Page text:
Matter of ‘life or death’: EU sees Turkey-mediated grain deal this week
The European Union’s chief diplomat on Monday expressed hope that diplomatic efforts led by Turkey to help export grain from Ukraine would bring an agreement this week, easing a growing global food crisis.
EU foreign policy chief Josep Borrell warned Russia’s blockade of Ukrainian ports threatens grain supplies to tens of thousands of people vulnerable to starvation and urged that it must end.
“I have a hope that this week it will be possible to reach an agreement to de-block Odessa and other Ukrainian ports,” Borell told reports.
“The life of thousands, more than thousands, tens of thousands of people depends on this agreement. It is not a diplomatic game. It is an issue of life or death for many,” he warned.
Turkey last week announced a deal with Ukraine, Russia and the United Nations aimed at resuming Ukrainian grain exports blocked since Moscow launched its invasion in February, raising prospects for an end to a standoff that has exposed millions to the risk of starvation.
Turkey announced that the parties would return this week to sign the deal.
Russian and Ukrainian negotiators will meet Turkish and U.N. diplomats in Istanbul on Wednesday, Agence France-Presse (AFP) reported on Monday.
Russia invaded Ukraine in February and has captured some Black Sea ports and bombarded others, including the key grain exporting outlet in the city of Odessa.
Ukraine has also mined the approaches to some of its ports to protect them from Russian assault.
But Ukraine’s farms are a major source of grain for the world market, in particular in the Middle East and Africa, where food supplies are critically tight.
“The most worrisome thing is the lack of food in many countries around the world, and there is no food because Russia is blocking the export of Ukrainian grain,” Borrell said.
Russia’s Feb. 24 invasion and blockade of Ukraine’s ports has stalled exports, leaving dozens of ships stranded and about 22 million tons of grain stuck in silos in Ukraine.
Moscow has denied responsibility for worsening the food crisis, blaming instead a chilling effect from Western sanctions for slowing its own food and fertilizer exports and Ukraine for mining its Black Sea ports.
Ukraine and Russia are major global wheat suppliers, and Russia is also a large fertilizer exporter, while Ukraine is a significant producer of corn and sunflower oil.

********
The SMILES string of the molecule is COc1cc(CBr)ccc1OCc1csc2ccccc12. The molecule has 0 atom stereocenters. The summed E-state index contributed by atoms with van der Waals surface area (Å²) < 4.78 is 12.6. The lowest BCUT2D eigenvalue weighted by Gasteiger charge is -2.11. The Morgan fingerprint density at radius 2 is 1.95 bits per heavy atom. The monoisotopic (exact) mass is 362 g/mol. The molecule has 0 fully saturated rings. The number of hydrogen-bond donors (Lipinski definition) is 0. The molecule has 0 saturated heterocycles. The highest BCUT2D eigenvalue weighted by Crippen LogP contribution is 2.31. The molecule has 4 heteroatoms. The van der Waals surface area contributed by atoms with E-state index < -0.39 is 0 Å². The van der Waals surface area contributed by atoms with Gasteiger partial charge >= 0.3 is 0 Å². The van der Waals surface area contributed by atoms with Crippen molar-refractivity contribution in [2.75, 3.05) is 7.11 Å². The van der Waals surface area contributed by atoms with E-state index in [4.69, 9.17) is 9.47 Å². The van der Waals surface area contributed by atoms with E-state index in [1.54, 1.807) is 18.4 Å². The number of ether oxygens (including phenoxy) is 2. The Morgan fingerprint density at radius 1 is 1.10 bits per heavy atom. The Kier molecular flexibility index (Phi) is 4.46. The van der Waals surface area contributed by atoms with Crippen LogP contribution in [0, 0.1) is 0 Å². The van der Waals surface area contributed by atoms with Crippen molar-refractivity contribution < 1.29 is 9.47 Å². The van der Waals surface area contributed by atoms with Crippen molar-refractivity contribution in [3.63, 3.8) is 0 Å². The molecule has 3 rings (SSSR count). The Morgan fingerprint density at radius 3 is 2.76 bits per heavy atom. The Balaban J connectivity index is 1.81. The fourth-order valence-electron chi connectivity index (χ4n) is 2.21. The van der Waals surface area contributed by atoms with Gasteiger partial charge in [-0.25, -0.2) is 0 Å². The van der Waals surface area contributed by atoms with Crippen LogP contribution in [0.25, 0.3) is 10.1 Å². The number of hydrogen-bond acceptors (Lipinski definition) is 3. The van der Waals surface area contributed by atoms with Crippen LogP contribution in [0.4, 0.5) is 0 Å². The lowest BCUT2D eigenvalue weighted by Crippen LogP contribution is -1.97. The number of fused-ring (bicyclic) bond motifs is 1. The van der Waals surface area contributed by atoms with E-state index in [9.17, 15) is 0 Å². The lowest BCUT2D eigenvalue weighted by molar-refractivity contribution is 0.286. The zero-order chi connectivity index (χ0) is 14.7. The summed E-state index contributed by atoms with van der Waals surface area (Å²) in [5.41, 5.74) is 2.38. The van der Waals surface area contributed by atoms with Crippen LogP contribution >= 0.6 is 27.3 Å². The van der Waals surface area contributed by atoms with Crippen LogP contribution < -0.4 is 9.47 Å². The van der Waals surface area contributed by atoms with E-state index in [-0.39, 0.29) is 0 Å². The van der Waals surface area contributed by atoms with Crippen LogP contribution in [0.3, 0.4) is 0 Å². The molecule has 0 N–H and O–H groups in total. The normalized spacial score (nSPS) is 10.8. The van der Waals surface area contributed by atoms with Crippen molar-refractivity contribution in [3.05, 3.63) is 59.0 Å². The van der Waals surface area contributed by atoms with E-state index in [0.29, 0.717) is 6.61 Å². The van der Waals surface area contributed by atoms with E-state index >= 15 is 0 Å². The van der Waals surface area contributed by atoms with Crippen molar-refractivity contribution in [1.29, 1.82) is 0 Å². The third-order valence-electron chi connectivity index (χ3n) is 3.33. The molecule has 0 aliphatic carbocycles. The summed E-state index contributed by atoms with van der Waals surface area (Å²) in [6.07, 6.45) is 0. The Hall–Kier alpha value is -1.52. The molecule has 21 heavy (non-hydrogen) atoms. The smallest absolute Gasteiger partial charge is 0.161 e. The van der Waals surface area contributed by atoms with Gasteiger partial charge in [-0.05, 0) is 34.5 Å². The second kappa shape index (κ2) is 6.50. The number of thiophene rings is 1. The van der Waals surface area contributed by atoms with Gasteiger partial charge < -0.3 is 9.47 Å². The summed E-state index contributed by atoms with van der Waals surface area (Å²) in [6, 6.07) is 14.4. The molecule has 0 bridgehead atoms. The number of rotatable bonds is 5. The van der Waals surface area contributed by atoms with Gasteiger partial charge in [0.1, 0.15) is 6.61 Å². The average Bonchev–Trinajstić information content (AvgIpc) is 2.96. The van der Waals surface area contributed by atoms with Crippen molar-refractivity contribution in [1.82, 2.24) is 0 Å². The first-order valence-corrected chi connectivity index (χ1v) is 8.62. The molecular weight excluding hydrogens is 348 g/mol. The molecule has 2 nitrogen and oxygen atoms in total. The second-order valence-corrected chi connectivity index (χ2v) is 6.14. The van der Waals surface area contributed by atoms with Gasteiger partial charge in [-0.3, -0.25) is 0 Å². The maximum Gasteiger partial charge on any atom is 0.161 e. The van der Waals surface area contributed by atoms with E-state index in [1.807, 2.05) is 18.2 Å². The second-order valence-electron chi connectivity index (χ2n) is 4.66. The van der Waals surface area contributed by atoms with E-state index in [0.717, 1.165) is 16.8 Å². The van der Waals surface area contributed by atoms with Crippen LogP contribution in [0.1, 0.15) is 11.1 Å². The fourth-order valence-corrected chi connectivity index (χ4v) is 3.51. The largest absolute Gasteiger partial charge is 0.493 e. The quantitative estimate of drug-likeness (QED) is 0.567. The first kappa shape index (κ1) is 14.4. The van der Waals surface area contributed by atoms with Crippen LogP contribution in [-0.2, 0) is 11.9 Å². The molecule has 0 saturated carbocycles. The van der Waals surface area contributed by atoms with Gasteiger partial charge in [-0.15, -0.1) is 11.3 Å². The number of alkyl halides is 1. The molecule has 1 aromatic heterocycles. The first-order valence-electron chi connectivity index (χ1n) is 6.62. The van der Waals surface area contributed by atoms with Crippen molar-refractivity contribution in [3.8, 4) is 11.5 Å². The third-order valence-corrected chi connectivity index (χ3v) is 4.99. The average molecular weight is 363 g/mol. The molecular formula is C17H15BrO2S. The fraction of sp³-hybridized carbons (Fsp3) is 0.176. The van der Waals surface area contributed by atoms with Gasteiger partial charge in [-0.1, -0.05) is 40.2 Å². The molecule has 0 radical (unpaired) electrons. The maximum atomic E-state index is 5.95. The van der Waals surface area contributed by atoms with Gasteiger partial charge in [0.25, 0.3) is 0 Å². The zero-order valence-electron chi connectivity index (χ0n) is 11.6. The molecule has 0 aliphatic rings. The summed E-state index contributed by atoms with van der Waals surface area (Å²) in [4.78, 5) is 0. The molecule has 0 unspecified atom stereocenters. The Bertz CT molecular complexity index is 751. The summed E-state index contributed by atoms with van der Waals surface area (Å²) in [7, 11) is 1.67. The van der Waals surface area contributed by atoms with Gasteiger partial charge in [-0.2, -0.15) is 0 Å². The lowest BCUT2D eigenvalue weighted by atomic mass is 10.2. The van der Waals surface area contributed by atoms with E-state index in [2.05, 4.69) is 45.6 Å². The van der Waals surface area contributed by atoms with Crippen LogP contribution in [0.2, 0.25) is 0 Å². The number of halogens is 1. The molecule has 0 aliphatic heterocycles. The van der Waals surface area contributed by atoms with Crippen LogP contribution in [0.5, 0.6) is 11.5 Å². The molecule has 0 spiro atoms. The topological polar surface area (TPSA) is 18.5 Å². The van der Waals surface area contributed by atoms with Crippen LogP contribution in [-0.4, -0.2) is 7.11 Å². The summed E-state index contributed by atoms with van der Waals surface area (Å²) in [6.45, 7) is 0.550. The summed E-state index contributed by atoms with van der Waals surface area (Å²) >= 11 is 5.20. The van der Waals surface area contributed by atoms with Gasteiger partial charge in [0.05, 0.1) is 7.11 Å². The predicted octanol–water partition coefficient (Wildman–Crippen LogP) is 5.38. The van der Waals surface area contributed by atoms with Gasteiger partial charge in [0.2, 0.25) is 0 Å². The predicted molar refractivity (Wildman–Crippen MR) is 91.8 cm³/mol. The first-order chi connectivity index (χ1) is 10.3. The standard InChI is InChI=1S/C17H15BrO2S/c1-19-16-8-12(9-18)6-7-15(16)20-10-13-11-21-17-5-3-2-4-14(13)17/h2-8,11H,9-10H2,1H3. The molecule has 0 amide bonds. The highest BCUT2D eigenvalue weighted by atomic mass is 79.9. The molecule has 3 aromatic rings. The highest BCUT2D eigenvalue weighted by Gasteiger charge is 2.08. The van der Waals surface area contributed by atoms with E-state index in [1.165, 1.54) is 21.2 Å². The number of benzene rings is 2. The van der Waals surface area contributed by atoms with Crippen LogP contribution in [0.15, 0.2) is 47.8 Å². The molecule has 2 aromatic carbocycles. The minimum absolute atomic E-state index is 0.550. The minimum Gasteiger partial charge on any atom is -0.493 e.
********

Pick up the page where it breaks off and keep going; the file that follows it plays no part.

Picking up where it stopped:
Borell said that Ukraine’s European allies would do what they can to help Kyiv export its grain through overland routes and across the Danube, but warned that the ports were key.
“So, I hope – and I think I have a hope – that this week it will be possible to reach an agreement to de-block this and other Ukrainian ports,” he noted, referring to Odessa and the Turkish-brokered deal.
And he said that if Wednesday’s U.N. talks failed, Brussels would continue to blame Russia for using the threat of starvation as “a weapon” in its conflict.
NATO member Turkey – on speaking terms with both Russia and Ukraine – has spearheaded efforts to resume the grain deliveries.
Turkish officials say they have 20 merchant ships waiting in the Black Sea that could be loaded quickly with Ukrainian grain.
But a Russian foreign ministry spokesperson has stressed that Moscow would attend the meeting with a list of firm demands – including the right to search grain ships for weapons.
Ukraine has its own list of demands for security guarantees and has stressed the importance of the U.N.’s role in the talks.
Borrell spoke as he arrived at a meeting in Brussels of EU foreign ministers to discuss closing loopholes in their sanctions regime to punish Russia and look at ways to add a ban on gold exports in hopes that the measures might finally start to have a decisive impact on the war in Ukraine.
Borrell said that at the moment “the most important thing is a ban on Russian gold,” which is Moscow’s second-largest export industry after energy.
The G-7 group of leading industrial nations last month already committed to a gold ban, arguing that Russia has used its gold to back up its currency to circumvent the impact of several rounds of sanctions that nations around the world had already imposed on Moscow.
The 27 ministers will also assess how they can tighten controls on exports of high technology to Russia for a possible decision later in the week.
On top of the restrictive measures, the ministers will also assess plans to boost military aid to Ukraine, and will be briefed on the latest developments through a videoconference with Foreign Minister Dmytro Kuleba.